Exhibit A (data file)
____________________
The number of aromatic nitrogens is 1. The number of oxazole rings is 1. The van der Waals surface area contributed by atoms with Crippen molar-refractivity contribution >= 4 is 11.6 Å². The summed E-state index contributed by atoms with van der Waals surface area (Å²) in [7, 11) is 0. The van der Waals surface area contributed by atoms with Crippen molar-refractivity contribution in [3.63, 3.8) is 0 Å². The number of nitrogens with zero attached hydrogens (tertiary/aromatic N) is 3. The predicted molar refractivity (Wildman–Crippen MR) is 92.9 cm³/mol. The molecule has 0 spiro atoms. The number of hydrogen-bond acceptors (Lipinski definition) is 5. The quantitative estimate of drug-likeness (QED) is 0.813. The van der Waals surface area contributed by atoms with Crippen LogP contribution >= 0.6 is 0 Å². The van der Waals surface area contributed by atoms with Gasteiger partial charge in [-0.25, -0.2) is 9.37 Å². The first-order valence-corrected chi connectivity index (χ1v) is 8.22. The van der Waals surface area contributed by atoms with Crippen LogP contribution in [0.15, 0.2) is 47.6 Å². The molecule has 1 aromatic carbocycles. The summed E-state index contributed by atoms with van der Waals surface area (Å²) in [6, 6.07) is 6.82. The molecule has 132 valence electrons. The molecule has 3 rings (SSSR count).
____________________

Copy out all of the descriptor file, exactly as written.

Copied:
The number of aromatic nitrogens is 1. The number of oxazole rings is 1. The van der Waals surface area contributed by atoms with Crippen molar-refractivity contribution >= 4 is 11.6 Å². The summed E-state index contributed by atoms with van der Waals surface area (Å²) in [7, 11) is 0. The van der Waals surface area contributed by atoms with Crippen molar-refractivity contribution in [3.63, 3.8) is 0 Å². The number of nitrogens with zero attached hydrogens (tertiary/aromatic N) is 3. The predicted molar refractivity (Wildman–Crippen MR) is 92.9 cm³/mol. The molecule has 0 spiro atoms. The number of hydrogen-bond acceptors (Lipinski definition) is 5. The quantitative estimate of drug-likeness (QED) is 0.813. The van der Waals surface area contributed by atoms with Crippen LogP contribution >= 0.6 is 0 Å². The van der Waals surface area contributed by atoms with Gasteiger partial charge in [-0.25, -0.2) is 9.37 Å². The first-order valence-corrected chi connectivity index (χ1v) is 8.22. The van der Waals surface area contributed by atoms with Crippen LogP contribution in [0.15, 0.2) is 47.6 Å². The molecule has 1 aromatic carbocycles. The summed E-state index contributed by atoms with van der Waals surface area (Å²) in [6, 6.07) is 6.82. The molecule has 132 valence electrons. The molecule has 3 rings (SSSR count).